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Heating control overlays #281137 Sep 21, 2:07pm Sep 21, 2:07pm
Joined: Sep 2004
Posts: 3
Indiana
A
ars151 OP
New Member
ars151 OP
A
New Member

Joined: Sep 2004
Posts: 3
Indiana
Heating control overlays
Does anyone know where I could get a decal to go over the heating controls if I wanted to paint the dash? I have seen a lot of people paint their dash, but I dont think I could remember what control was what, and I dont want to just paint everything and leave the ugly gray where the knobs are.

Re: Heating control overlays [Re: ars151] #281138 Sep 21, 2:31pm Sep 21, 2:31pm
Joined: Dec 2003
Posts: 775
MN
tgts2000
Senior Member
2002 Acura RSX-S
tgts2000
Senior Member
2002 Acura RSX-S

Joined: Dec 2003
Posts: 775
MN
you can PM b0x on n c .org he sells them!

Re: Heating control overlays [Re: tgts2000] #281139 Sep 21, 6:48pm Sep 21, 6:48pm
Joined: May 2004
Posts: 655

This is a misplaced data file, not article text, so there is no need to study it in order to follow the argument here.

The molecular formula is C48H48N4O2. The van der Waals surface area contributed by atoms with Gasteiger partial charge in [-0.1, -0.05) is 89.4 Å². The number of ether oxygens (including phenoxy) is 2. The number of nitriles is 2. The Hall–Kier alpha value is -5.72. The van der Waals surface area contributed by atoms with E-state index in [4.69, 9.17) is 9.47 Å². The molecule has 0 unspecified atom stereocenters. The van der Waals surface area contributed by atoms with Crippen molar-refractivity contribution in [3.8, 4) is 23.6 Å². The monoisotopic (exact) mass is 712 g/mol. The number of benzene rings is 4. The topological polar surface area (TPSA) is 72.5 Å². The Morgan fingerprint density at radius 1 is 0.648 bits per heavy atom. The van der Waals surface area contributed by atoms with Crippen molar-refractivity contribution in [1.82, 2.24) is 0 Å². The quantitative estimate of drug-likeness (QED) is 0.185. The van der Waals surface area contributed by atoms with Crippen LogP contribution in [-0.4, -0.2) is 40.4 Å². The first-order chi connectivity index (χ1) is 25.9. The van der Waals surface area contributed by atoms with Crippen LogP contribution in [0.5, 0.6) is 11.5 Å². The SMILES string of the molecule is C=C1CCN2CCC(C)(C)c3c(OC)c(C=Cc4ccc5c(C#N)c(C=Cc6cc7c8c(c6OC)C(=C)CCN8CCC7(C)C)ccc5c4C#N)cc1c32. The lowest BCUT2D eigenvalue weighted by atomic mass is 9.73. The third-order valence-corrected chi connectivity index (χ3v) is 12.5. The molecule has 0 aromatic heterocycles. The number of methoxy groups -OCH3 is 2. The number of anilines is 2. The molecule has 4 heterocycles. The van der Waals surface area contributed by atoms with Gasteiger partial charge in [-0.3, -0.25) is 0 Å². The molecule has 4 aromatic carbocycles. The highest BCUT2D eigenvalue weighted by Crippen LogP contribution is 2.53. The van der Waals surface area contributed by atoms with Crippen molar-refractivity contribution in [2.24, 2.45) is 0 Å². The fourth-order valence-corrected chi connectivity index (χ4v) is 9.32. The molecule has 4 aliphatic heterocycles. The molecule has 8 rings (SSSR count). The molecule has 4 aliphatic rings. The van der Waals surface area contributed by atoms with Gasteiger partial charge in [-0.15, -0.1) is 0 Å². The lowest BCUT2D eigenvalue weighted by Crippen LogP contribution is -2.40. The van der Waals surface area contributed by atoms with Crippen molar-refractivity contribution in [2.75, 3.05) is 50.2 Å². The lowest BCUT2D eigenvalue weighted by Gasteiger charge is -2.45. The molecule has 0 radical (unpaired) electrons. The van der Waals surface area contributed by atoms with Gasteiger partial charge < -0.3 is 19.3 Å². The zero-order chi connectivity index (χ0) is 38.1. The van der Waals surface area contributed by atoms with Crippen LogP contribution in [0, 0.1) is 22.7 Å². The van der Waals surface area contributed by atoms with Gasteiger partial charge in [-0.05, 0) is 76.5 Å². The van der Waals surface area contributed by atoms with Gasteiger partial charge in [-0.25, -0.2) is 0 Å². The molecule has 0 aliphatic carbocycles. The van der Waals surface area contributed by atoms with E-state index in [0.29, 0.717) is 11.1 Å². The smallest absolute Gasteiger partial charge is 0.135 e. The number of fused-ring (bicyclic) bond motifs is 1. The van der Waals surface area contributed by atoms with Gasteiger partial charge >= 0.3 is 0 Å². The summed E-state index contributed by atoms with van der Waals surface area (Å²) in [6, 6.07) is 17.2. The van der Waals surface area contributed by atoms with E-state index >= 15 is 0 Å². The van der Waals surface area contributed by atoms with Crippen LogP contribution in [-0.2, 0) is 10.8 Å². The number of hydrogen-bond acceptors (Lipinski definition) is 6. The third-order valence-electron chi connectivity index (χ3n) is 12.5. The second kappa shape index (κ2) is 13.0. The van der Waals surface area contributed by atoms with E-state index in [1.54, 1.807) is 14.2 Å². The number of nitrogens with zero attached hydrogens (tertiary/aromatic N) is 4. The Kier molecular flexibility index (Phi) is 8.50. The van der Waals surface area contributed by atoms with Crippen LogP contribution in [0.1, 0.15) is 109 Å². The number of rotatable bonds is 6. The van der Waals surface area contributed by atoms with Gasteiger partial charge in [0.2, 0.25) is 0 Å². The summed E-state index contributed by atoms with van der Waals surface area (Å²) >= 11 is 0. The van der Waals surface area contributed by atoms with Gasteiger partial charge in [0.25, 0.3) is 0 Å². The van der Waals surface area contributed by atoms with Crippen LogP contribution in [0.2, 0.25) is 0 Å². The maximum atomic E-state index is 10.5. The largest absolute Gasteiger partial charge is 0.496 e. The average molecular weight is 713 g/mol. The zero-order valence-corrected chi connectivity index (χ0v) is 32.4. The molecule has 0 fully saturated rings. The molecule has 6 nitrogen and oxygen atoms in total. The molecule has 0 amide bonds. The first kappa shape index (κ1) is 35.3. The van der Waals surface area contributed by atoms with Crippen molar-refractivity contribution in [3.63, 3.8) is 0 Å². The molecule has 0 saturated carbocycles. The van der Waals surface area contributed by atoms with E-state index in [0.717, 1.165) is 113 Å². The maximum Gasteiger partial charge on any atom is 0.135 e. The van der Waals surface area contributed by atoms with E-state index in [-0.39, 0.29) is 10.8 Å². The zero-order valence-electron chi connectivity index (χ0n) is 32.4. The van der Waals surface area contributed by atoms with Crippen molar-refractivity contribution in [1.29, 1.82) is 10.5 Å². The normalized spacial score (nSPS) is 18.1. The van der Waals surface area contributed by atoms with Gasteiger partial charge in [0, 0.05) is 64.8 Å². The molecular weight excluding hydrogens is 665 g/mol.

Philadelphia, PA
00celica00gt
Senior Member
2000 Toyota Celica GT
00celica00gt
Senior Member
2000 Toyota Celica GT

Joined: May 2004
Posts: 655
Philadelphia, PA
search on google. I think many places sell them.


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Re: Heating control overlays [Re: 00celica00gt] #281140 Sep 21, 10:28pm Sep 21, 10:28pm
Joined: May 2003
Posts: 522
Lisle, IL
Rave669
Senior Member
2002 Toyota Celica
Rave669
Senior Member
2002 Toyota Celica

Joined: May 2003
Posts: 522
Lisle, IL
Mask it off yourself...

I was a design major in college, we used something called liquid frisk, you paint it onto details so when you paint, after it's dry, you use a gummy eraser to remove the frisk; it's used to mask details too small for frisk film (a masking sheet we use in commercial design work)

It's basically thinned out rubber cement. you can use reducer (paint thinner) to thin out rubber cement a little; making your own liquid frisk. it's sold mostly in art supply stores like hobby lobby, Michaels, dick blick, etc..

using a small paintbrush, you can paint rubber cement or liquid frisk over the details before painting, once your frisk has dried, paint the basecoat on your piece. Once the paint has completeley dried, the details can be exposed and the piece clear-coated. Using a gummy eraser, or a rubber cement eraser (also available at an art supply store) as well as a tackcloth, you can remove all the frisking before clear-coating.


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